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Biology 20

Chapter 1 – The Biosphere as a Closed System


 The earth is in a state of
 A closed system
dynamic equilibrium.There
exchanges energy with are continuous changes
the surroundings but not but the whole system
matter. remains undisturbed
The Biosphere
 The biosphere is the narrow zone of Earth that
contains life.
 It’s composed of the lithosphere (land),
atmosphere (air) and hydrosphere (water)
 Living parts are called biotic factors.
 Non-living parts are called abiotic factors.
Organization in the Biosphere

For an organism For the biosphere

cell --------- individual


tissue------ population
organ ------community
system ----ecosystem
organism ---biosphere
Definitions

 A population includes a group of individuals


of the same species occupying a specific
area at a given time.

 A community includes all the populations of


all species that occupy a given area

 An ecosystem is called the functional unit of


the biosphere where the biotic and abiotic
factors interact with each other.
Biodiversity:
 The number of  The loss of one
organisms in an organism from a food
ecosystem. chain can cause a
collapse of the entire
 The greater the chain.
biodiversity the
healthier the
ecosystem
Equilibrium Unbalanced
 If the changes to an ecosystem are too severe the
health of an ecosystem suffers.
 It may cause:
 extinction of a species worldwide
 extirpation (local extiction of a species)
 endangered species (close to extinction)
 threatened species (likely to be endangered)
 special concern – a species at risk
 P. 11 shows Canadian species at risk
Factors that affect organism survival
 Indicator species are organisms that are sensitive
to changes in the ecosystem. If these species
decline the whole ecosystem is in trouble.
 E.g. Frogs, Grizzly Bears

 Reasons for declining populations


 Loss of habitat
 Air and Water Quality
 Climate Change
 Ultraviolet Radiation (UV), loss of ozone
The Earth’s Heat Budget. (p. 20)

Only
0.023% of
the sun’s
energy is
used in
photosynth.

All of life on
Earth
depends on
this
captured
energy.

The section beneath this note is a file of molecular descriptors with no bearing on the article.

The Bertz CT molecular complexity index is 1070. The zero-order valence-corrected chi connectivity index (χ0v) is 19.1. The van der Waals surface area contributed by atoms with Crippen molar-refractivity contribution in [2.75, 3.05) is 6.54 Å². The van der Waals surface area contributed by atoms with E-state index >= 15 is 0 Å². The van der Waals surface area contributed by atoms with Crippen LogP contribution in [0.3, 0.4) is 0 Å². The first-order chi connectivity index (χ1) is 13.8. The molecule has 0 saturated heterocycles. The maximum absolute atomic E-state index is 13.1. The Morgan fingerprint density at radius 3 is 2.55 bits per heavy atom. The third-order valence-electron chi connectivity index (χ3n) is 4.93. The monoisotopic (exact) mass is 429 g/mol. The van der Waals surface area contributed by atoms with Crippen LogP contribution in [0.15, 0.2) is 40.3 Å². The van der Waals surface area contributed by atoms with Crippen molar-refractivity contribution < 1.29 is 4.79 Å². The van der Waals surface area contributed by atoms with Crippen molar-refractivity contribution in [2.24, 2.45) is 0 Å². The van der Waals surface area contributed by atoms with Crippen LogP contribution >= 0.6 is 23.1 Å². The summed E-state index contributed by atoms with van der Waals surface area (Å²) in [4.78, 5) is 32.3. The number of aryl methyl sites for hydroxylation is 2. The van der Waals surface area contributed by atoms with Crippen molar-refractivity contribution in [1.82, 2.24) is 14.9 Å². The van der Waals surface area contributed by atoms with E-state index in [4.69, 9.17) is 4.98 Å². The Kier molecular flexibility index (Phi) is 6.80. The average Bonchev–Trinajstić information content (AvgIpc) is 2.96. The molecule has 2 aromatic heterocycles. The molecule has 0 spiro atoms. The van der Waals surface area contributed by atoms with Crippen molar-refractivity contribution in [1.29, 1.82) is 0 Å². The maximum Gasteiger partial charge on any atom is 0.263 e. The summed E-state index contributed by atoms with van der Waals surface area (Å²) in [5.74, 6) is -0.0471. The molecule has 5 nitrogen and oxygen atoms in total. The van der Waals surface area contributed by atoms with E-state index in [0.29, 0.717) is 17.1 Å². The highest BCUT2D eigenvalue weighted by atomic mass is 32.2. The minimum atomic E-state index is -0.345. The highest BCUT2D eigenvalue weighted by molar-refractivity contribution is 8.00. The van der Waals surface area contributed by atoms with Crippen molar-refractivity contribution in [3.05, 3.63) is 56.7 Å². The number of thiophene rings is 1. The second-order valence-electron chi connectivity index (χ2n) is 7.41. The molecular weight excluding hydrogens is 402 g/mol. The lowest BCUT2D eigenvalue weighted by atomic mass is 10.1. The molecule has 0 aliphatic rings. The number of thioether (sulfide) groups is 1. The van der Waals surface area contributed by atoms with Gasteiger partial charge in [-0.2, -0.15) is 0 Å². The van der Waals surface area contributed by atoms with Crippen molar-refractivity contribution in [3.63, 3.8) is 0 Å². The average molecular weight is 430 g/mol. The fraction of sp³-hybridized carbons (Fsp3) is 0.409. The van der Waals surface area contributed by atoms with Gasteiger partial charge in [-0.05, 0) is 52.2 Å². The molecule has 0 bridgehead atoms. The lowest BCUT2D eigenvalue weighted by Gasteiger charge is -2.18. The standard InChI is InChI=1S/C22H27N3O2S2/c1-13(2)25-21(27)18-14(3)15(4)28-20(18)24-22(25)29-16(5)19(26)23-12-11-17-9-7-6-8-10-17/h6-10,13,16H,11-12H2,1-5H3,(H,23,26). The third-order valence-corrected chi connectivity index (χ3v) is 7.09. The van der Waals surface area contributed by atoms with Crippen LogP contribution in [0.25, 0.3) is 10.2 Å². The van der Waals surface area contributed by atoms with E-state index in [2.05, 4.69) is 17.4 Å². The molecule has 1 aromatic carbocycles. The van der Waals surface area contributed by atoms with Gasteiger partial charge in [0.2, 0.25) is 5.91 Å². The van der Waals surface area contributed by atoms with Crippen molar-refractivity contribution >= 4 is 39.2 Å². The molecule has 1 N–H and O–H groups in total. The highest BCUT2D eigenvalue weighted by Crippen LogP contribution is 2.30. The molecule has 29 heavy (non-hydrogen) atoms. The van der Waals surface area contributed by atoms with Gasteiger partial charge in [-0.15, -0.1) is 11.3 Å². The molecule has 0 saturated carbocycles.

Food Chain/Web Vocabulary
 Trophic Levels are the relative positions of energy
use in food chain.
 Autotrophs sit on the 1st trophic level and can make
their own food from the sun’s energy.
 Producers use photosynthesis
 Primary consumers rely on autotrophs for food
 2nd trophic level
 Also called herbivores
 Secondary consumers rely on primary consumers for
food
 3rd trophic level
 Also called carnivores
 Omnivores will consume autotrophs as well.
 Tertiary consumers etc. are possible
 Food chains are limited to 5 trophic levels.
Chains vs. Webs
 Food Chains show a one way flow of energy from producer
to top carnivore (last consumer in a chain)
 Food Webs are more realistic feeding relationships.
They show the interlocking food chains between each
organism in the ecosystem.

The more
complex the
food web
the
healthier
the
ecosystem.
Photosynthesis
 The process where plants convert inorganic
molecules into organic food energy called glucose.

Cellular Respiration
•All organisms including plants break down the
glucose to release the energy used in cells (ATP)
Chemosynthesis
 In some ecosystems where light is not available ie.
Caves, deep ocean etc. extracting energy from
chemicals is possible.

•Bacteria are capable of forming organic


molecules from chemicals like hydrogen
sulphide, ammonia, and sulphur.
•These bacteria are called chemoautotrophs
Laws of Thermodynamics
 The study of energy transformations

 First law
 Energy can’t be created or destroyed it can only
change forms.

 Second law
 In any energy transformation, “waste” energy in
the form of heat is produced.
 This means there is always less energy available
as you move up the food chain.
Ecological Pyramids – models of energy
 Pyramid of Biomass